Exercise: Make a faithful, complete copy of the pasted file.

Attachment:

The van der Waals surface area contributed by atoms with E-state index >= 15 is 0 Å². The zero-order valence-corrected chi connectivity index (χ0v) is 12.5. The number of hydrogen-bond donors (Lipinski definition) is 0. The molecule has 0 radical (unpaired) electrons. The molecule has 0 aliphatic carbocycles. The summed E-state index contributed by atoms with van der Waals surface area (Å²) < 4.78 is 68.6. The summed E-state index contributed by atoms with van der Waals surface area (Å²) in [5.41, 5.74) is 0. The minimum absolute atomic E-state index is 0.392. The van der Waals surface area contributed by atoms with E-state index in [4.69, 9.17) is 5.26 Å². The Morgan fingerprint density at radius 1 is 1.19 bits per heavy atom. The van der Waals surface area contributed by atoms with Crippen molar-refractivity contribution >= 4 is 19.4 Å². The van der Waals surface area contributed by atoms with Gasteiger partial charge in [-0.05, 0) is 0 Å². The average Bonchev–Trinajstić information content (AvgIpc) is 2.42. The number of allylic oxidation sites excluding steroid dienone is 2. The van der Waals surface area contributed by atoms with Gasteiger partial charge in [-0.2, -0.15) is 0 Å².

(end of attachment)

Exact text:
The van der Waals surface area contributed by atoms with E-state index >= 15 is 0 Å². The zero-order valence-corrected chi connectivity index (χ0v) is 12.5. The number of hydrogen-bond donors (Lipinski definition) is 0. The molecule has 0 radical (unpaired) electrons. The molecule has 0 aliphatic carbocycles. The summed E-state index contributed by atoms with van der Waals surface area (Å²) < 4.78 is 68.6. The summed E-state index contributed by atoms with van der Waals surface area (Å²) in [5.41, 5.74) is 0. The minimum absolute atomic E-state index is 0.392. The van der Waals surface area contributed by atoms with E-state index in [4.69, 9.17) is 5.26 Å². The Morgan fingerprint density at radius 1 is 1.19 bits per heavy atom. The van der Waals surface area contributed by atoms with Crippen molar-refractivity contribution >= 4 is 19.4 Å². The van der Waals surface area contributed by atoms with Gasteiger partial charge in [-0.05, 0) is 0 Å². The average Bonchev–Trinajstić information content (AvgIpc) is 2.42. The number of allylic oxidation sites excluding steroid dienone is 2. The van der Waals surface area contributed by atoms with Gasteiger partial charge in [-0.2, -0.15) is 0 Å².